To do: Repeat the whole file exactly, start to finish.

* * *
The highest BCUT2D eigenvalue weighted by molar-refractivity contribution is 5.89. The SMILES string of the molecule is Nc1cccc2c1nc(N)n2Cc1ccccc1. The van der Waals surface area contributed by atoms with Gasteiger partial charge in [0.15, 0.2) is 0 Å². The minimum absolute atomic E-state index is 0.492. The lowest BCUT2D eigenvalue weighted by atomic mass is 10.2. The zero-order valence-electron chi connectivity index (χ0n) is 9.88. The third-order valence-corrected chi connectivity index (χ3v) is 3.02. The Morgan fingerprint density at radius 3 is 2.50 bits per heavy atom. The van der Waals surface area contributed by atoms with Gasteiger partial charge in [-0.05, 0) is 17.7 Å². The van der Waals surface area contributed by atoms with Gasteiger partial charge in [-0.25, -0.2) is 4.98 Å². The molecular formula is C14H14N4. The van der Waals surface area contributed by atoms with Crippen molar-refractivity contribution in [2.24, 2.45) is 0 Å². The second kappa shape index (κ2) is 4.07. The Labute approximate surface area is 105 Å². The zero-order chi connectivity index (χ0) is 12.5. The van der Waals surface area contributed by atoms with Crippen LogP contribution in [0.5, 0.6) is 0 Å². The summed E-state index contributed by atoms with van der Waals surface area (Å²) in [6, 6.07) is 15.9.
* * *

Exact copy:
The highest BCUT2D eigenvalue weighted by molar-refractivity contribution is 5.89. The SMILES string of the molecule is Nc1cccc2c1nc(N)n2Cc1ccccc1. The van der Waals surface area contributed by atoms with Gasteiger partial charge in [0.15, 0.2) is 0 Å². The minimum absolute atomic E-state index is 0.492. The lowest BCUT2D eigenvalue weighted by atomic mass is 10.2. The zero-order valence-electron chi connectivity index (χ0n) is 9.88. The third-order valence-corrected chi connectivity index (χ3v) is 3.02. The Morgan fingerprint density at radius 3 is 2.50 bits per heavy atom. The van der Waals surface area contributed by atoms with Gasteiger partial charge in [-0.05, 0) is 17.7 Å². The van der Waals surface area contributed by atoms with Gasteiger partial charge in [-0.25, -0.2) is 4.98 Å². The molecular formula is C14H14N4. The van der Waals surface area contributed by atoms with Crippen molar-refractivity contribution in [2.24, 2.45) is 0 Å². The second kappa shape index (κ2) is 4.07. The Labute approximate surface area is 105 Å². The zero-order chi connectivity index (χ0) is 12.5. The van der Waals surface area contributed by atoms with Crippen LogP contribution in [0.5, 0.6) is 0 Å². The summed E-state index contributed by atoms with van der Waals surface area (Å²) in [6, 6.07) is 15.9.